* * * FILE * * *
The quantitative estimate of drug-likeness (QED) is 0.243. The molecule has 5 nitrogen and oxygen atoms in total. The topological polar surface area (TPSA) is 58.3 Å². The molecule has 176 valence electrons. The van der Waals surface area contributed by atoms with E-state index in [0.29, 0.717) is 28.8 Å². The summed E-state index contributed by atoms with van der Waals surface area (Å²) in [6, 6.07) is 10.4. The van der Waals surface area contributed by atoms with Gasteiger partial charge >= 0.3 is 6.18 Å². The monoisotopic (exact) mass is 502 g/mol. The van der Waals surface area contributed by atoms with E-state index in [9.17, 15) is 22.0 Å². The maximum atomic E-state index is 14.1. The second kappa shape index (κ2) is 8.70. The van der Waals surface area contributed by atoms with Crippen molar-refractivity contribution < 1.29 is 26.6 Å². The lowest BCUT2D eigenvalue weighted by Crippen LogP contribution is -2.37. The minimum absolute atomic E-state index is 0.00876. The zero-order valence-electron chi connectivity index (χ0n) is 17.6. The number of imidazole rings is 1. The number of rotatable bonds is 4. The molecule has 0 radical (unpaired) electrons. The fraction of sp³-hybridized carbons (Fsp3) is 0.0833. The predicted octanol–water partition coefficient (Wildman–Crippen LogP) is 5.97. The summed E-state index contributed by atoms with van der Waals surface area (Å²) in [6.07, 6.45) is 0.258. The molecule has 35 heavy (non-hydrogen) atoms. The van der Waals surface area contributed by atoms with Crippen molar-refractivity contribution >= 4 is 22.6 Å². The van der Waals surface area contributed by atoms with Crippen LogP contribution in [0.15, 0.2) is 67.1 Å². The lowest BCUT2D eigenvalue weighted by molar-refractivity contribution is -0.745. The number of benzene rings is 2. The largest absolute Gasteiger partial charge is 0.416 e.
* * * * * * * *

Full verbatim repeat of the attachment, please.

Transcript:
The quantitative estimate of drug-likeness (QED) is 0.243. The molecule has 5 nitrogen and oxygen atoms in total. The topological polar surface area (TPSA) is 58.3 Å². The molecule has 176 valence electrons. The van der Waals surface area contributed by atoms with E-state index in [0.29, 0.717) is 28.8 Å². The summed E-state index contributed by atoms with van der Waals surface area (Å²) in [6, 6.07) is 10.4. The van der Waals surface area contributed by atoms with Gasteiger partial charge >= 0.3 is 6.18 Å². The monoisotopic (exact) mass is 502 g/mol. The van der Waals surface area contributed by atoms with E-state index in [9.17, 15) is 22.0 Å². The maximum atomic E-state index is 14.1. The second kappa shape index (κ2) is 8.70. The van der Waals surface area contributed by atoms with Crippen molar-refractivity contribution < 1.29 is 26.6 Å². The lowest BCUT2D eigenvalue weighted by Crippen LogP contribution is -2.37. The minimum absolute atomic E-state index is 0.00876. The zero-order valence-electron chi connectivity index (χ0n) is 17.6. The number of imidazole rings is 1. The number of rotatable bonds is 4. The molecule has 0 radical (unpaired) electrons. The fraction of sp³-hybridized carbons (Fsp3) is 0.0833. The predicted octanol–water partition coefficient (Wildman–Crippen LogP) is 5.97. The summed E-state index contributed by atoms with van der Waals surface area (Å²) in [6.07, 6.45) is 0.258. The molecule has 35 heavy (non-hydrogen) atoms. The van der Waals surface area contributed by atoms with Crippen molar-refractivity contribution >= 4 is 22.6 Å². The van der Waals surface area contributed by atoms with Crippen LogP contribution in [0.15, 0.2) is 67.1 Å². The lowest BCUT2D eigenvalue weighted by molar-refractivity contribution is -0.745. The number of benzene rings is 2. The largest absolute Gasteiger partial charge is 0.416 e.